For example, save for a very small number of exceptions, we do not pay individual bonuses. We pay the same bonus across the board to all employees, based solely upon company performance. This bonus is not proportional to an employee’s salary — it is the same amount to each person. Think about the culture this creates. Our culture is one of our major differentiators. Over time people may be able to replicate our technology, our processes, our model … but even if they do they can’t replicate how we do things, how we use the technology … culture is the key!

Prior to December 2014, Riverview had three principal services to companies: (i) legal advisory outsourcing, which is our long term managed services contracts with large corporations, (ii) legal counsel, which is annual contracts with fast growing businesses, and (iii) and litigation and representation, which is one-off projects for businesses of all sizes.

In late 2013 / early 2014, we noticed that every time GCs and company legal teams visited us, they asked if they could license our technology. They saw how we manage our business, from the management of instructions, through triage, case management, to analytics and the underlying data, and they said that they would like to replicate and tailor our model to their own in-house counsel functions.

And we thought, why not? So we set up Riverview Law In-house Solutions. This allows us to serve even more our primary customer, which is the in-house counsel function of large corporations.

This now gives a general counsel the choice of either outsourcing to us and/or or implementing and licensing our technology in-house.

We have also realized is that our technology platform can be applied in functions outside legal – HR and finance, for example. So, we are setting up a separate technology company to hold and license the intellectual property to third parties.

We recently entered into a Knowledge Transfer Partnership (KTP) with the University of Liverpool. We want to leverage the University’s artificial intelligence expertise in the legal market. We are expecting this partnership to enable us to apply a range of computer science expertise in the areas of artificial intelligence, text processing, network analysis, computational argumentation and data mining. Our objective is to automate some of the cognitive abilities of knowledge workers to provide our clients with intelligent decision support tools.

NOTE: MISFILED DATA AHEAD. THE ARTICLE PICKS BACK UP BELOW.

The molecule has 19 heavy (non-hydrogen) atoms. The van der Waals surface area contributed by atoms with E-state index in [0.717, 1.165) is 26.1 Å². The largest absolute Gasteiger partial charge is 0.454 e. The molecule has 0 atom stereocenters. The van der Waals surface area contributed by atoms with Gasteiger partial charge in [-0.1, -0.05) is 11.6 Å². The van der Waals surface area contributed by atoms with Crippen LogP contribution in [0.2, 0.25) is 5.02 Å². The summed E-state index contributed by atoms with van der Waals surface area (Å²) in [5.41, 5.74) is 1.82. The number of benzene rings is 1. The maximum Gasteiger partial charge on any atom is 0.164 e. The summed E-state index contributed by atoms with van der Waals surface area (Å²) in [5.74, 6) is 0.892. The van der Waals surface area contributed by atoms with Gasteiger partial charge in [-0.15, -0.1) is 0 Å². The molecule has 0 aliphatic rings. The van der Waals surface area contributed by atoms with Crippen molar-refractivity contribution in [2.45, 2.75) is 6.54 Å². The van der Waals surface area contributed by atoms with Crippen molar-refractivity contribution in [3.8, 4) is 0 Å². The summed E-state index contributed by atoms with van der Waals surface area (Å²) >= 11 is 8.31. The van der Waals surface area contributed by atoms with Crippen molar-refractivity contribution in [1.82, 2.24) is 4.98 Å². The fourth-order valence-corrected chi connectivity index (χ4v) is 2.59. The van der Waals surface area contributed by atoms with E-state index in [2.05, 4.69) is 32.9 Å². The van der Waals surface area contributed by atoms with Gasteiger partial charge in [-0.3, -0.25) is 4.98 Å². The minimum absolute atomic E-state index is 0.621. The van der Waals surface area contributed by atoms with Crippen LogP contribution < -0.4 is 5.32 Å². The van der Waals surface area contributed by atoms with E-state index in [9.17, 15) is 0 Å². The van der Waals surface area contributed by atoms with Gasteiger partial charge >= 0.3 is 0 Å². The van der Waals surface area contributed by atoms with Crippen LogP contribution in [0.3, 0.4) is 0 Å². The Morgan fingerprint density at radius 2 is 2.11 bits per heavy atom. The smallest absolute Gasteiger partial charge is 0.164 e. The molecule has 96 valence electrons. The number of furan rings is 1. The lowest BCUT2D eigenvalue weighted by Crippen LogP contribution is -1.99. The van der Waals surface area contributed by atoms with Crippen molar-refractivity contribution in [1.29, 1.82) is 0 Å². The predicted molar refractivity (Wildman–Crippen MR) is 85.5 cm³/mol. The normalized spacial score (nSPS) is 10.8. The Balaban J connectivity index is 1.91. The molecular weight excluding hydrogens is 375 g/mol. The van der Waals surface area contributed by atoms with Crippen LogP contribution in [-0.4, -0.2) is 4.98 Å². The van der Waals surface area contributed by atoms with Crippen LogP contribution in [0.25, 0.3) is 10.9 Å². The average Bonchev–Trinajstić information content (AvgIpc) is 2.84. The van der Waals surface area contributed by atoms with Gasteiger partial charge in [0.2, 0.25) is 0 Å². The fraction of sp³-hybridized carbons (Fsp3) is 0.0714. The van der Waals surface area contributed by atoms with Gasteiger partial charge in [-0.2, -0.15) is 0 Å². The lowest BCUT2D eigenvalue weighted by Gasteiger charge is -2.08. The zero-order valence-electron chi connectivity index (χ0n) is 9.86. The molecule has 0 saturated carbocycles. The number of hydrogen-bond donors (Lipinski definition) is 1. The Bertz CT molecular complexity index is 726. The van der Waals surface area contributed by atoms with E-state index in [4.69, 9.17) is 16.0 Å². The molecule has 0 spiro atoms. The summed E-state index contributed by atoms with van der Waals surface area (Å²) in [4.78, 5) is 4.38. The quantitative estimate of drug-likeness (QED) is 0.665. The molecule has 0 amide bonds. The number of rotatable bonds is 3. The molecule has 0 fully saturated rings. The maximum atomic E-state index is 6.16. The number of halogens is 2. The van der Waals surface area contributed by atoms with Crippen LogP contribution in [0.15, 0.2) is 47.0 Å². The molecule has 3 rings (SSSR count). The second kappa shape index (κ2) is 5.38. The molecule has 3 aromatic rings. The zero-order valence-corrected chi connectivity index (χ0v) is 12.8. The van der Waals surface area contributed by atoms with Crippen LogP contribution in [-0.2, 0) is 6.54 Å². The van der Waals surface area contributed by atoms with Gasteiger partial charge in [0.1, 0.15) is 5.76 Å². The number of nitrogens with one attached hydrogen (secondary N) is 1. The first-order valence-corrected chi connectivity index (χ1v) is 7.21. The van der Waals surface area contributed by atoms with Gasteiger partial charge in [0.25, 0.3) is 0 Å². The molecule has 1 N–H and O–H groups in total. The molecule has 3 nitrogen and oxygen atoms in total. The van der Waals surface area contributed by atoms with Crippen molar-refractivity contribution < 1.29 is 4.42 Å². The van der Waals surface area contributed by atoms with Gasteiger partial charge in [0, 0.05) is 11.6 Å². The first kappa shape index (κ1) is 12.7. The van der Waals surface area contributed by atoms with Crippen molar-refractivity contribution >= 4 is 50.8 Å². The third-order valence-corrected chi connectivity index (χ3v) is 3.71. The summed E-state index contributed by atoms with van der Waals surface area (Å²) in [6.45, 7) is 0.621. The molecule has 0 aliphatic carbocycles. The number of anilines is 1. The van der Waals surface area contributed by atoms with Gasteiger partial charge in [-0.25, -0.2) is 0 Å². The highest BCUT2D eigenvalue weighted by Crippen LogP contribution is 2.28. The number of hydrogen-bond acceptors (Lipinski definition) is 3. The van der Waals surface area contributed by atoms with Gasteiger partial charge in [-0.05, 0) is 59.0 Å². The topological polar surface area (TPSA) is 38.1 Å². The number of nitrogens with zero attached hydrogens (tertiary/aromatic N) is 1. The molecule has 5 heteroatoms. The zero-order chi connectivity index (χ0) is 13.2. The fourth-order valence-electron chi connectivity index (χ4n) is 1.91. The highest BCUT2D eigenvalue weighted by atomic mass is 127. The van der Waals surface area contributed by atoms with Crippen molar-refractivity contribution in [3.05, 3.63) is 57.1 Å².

Let me give you a practical example of its deployment: imagine you are a lawyer working for one of our clients, and you have all the contracts relating to a particular area of their business. Imagine that all those contracts need to be re-negotiated to be sure they are in compliance with new regulations and a new company risk profile. And we also have to consolidate the number of suppliers that we have. How on earth do you start such a task? You have to find the contracts, you have to analyze them, you have to decide the strategy. It is amazing what technology can do — we can put all of the contracts in front of you on your screen, showing you how they connect, and suggesting which ones needs to be re-negotiated first. The lawyer then needs to review it and decide if that is, in fact, the right way to do it. What we are doing is short circuiting the decision making process, and making it better. You don’t take out the human interaction — quite the opposite — what we do take out is the foundation work that comes before, in order to present it to the lawyer in a way that they can interpret it and make the analytical decisions. It is really powerful stuff.

This is a very exciting time, a phenomenal time, to be in the legal market. This is a moment when you can create something very special. The direction of the market is very clear, and there will be big winners as well as big losers. The biggest winners are the customers. For decades they have been paying far too much for legal services because they have not had a choice. Now they have a choice.

Ironically, the things that have protected lawyers in the past and allowed them to earn big unsustainable margins — regulation, myth, a cozy monopoly — are the same things that will prove their undoing because it’s created complacency. The longer the U.S. and other jurisdictions take to change their rules, the better it will be for U.K. companies like ours because it provides us with a window to build a competitive advantage.

Long may the US resist ABSs. Long may it carry on protecting the status quo. The US defenders of the status quo are giving the global market to the countries who have accepted ABSs. If you look at the amount of legal work on a global basis that does not need to be done by lawyers, all the US is doing is giving that market to the countries that have adopted ABSs. I’m delighted. Let it continue.

The US is the greatest economy in the world, the greatest center for entrepreneurialism and what do we have? Self-preservation and protectionism. This is the best market I’ve ever been involved in.